Roger Ivester: Amateur Astronomer

Posted December 15, 2015 by rogerivester
Categories: Roger's Articles

Thank you for visiting my site. I’m hopeful that you’ll find it both interesting and possibly beneficial in your future observations.

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I first became interested in astronomy in the mid-60’s at the age of twelve. One of my brothers, Jim had purchased a 60 mm refractor, and I soon became really interested in this telescope.

It had an equatorial mount, several eyepieces, a Barlow lens, and a host of other accessories. I would take this small telescope into a weedy field beside  my house, where I hoped to view some of those fabulous spiral galaxies and nebulae and star clusters I’d seen in my science books. However, this was not yet to be, as I had quite a bit of learning to do, which continues even to this day.     

I grew up in the foothills of North Carolina, and my house was located near the end of a dirt road with only two others.  It was a fabulous place for a budding new amateur astronomer, completely devoid of light pollution. The sky was velvety black with the Milky Way extending almost to the southern horizon. 

My progression was slow, and I found amateur astronomy to be difficult.  However, it was just fun being outside with my telescope in total solitude. When looking into the eyepiece, the colors of the stars became obvious. I perceived some as being rust, white, blue, bluish-white, or orange. And sometimes while looking at those distant suns, I’d wonder if there was life beyond the Earth.

I can still remember the frogs in the spring and summer, and occasionally a solitary great horned owl in the distance on those cold wintry nights.  

Summer in western North Carolina had a sound all its own, with a million insects singing in perfect harmony.  Gazing at a dark sky, full of stars and listening to the sounds of nature was mesmerizing.  

During those early years, I didn’t know of another kid having an interest in telescopes and astronomy.  At least twenty years would pass before I would meet that other person with a similar interest.  And finding that other person with an interest in astronomy would finally happen in 1985.  A local astronomy club was formed and I became a member with my youngest son, Brad.  

I gave my first amateur astronomy presentation to my eighth grade science class in October 1967.  The title of my presentation was “How To Use An Astronomical Telescope.” I used my brothers 60 mm Sears (Jason) refractor, and told the class all about it, and most importantly, how to use it.  I was a big hit…even if it only lasted for the remainder of the day.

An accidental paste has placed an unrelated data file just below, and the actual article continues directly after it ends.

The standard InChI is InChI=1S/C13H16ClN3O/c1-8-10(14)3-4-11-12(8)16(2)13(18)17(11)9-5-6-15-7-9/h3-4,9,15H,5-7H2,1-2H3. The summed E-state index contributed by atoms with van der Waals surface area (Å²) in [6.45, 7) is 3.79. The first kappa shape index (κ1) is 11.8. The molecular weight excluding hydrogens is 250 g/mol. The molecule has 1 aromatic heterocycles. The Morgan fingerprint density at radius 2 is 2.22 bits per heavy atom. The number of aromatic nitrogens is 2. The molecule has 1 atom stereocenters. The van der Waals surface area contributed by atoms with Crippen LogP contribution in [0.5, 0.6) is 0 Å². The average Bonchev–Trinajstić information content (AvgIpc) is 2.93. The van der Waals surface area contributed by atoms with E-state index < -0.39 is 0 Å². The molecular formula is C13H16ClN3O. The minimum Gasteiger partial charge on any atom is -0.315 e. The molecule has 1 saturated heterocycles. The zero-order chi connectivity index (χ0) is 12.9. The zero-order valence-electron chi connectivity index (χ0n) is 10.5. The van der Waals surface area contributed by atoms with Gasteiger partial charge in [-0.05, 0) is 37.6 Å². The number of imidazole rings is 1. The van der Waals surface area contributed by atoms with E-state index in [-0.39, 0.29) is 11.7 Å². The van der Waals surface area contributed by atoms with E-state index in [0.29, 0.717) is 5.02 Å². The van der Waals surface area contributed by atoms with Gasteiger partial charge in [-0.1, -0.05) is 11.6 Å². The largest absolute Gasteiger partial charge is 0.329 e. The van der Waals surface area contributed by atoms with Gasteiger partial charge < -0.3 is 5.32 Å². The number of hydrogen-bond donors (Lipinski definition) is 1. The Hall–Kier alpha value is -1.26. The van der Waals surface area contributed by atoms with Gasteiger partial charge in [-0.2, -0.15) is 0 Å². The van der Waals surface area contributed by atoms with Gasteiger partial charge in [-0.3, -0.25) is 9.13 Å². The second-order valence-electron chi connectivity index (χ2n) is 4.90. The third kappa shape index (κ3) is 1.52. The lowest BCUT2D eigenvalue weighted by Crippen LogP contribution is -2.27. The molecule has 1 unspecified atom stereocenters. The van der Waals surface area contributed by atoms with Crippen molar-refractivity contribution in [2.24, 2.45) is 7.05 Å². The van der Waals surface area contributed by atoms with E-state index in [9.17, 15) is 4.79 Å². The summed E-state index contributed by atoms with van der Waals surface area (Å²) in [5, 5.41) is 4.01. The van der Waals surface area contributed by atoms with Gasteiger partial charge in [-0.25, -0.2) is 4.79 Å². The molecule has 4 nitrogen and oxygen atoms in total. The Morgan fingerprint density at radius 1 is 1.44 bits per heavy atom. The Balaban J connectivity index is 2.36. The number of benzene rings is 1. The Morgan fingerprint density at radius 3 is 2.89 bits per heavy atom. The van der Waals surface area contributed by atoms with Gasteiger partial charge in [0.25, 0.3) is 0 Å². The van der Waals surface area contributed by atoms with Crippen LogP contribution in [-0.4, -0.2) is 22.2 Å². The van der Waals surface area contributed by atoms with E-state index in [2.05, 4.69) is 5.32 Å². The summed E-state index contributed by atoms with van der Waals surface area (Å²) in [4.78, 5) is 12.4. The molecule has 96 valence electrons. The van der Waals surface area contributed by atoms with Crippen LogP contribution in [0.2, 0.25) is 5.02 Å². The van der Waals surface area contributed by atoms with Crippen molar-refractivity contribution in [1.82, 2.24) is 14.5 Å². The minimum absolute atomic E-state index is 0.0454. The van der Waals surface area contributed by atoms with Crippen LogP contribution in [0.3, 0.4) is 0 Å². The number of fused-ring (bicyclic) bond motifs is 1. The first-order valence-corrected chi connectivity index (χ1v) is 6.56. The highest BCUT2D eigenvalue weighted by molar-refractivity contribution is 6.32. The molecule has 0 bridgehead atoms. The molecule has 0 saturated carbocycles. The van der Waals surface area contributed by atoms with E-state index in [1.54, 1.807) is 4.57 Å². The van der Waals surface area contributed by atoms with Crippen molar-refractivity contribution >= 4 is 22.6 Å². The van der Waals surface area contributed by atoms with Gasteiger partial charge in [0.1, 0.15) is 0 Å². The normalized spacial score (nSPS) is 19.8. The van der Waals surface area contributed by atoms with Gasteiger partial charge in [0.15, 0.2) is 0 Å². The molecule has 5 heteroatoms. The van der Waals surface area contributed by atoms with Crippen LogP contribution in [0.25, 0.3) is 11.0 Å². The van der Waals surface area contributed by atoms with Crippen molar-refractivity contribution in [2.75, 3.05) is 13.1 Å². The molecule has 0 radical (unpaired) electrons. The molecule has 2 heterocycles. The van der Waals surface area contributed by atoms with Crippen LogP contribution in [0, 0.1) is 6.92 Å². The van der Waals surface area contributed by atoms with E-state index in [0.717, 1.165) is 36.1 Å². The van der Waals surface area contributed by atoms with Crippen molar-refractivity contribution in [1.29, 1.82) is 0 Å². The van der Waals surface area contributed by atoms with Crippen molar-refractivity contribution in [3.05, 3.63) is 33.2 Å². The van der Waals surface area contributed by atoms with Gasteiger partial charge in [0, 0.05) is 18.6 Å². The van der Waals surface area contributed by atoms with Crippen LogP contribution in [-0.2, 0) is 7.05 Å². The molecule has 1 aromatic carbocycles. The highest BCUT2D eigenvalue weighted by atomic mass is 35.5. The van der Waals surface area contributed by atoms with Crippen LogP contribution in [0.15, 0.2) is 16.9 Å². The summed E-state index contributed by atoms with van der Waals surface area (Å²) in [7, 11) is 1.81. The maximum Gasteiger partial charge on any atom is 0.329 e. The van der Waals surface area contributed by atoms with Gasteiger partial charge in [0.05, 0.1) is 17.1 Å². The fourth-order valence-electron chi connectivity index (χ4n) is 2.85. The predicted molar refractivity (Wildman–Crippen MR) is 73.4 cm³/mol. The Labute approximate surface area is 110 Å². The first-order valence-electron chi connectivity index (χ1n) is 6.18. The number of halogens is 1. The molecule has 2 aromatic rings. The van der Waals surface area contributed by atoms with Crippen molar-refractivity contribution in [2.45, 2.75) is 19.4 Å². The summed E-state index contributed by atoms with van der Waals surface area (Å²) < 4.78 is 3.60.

It wasn’t until the mid-70’s that I acquired my very own telescope, a 4 1/4-inch Edmund Scientific Newtonian reflector, a Palomar Jr. which was not my first choice, but the best my budget would allow at this time in my life. Using an inflation calculator, the cost of the Edmund reflector was $159.50 in 1976, which would be $744.45 in 2019.  

I’ll never forget one special night using that humble Edmund scope, while attempting to locate M81 and M82, two of the most beautiful galaxies in the heavens. And by this time, the fabulous skies of my early years were gone. I’d moved to an area packed with houses and street lights.  

Attempting to find even the brightest deep-sky objects under these conditions proved to be difficult. I had tried many times to locate M81 and M82, but without success.  

One night while observing, I was using my hands in an attempt to block the ambient light from entering my eyepiece, and then it happened:  A small and faint fuzzy object entered my telescope view, and then with a slight nudge, another…..finally M81 and M82.  What a beautiful sight!  I savored the view for the longest time and to this day and I can still feel that excitement.  I went to bed smiling that night, and in my mind, I was now a real amateur astronomer!    

Getting Serious:

There would be many other successes and failures in the years to follow, however, it wasn’t until 1992 that I became a serious observer. A new 10-inch, equatorially mounted reflector allowed me to see faint deep-sky objects that were impossible with my previous smaller telescopes. 

After a period of time with my new 10-inch reflector, I soon realized that just going outside and observing was not enough.  I needed a purpose, something more lasting.  I began taking copious notes on all objects observed, noting the minutest of details, or at least to the best of my abilities.  This also proved to be somewhat lacking, so I added to those notes by pencil sketching.  I soon realized that drawing deep-sky objects challenged me to really see what I was trying to observe.

Over the past years, I have observed and cataloged many deep-sky objects, accumulating more than a thousand pencil sketches. This has required many hours at the eyepiece, and a countless number of hours working on notes, organization of the notes, sketches and astronomy articles.  

My first recorded notes were fairly brief, and my sketches were not as detailed as I would have liked.  Even today, I’m still working to improve both my notes and sketching, never being totally satisfied  with the results.  I suppose that sketchers and astrophotographers are very much alike in this regard…always striving for something better.   

Supplemental:  

Co-founder of the Las Vegas Astronomical Society Observer’s Challenge report.   An international deep-sky observing report, which allows any serious amateur the opportunity to share notes, sketches and images for a preselected deep-sky object on a monthly basis. The observer’s challenge will begin its eleventh year in 2019.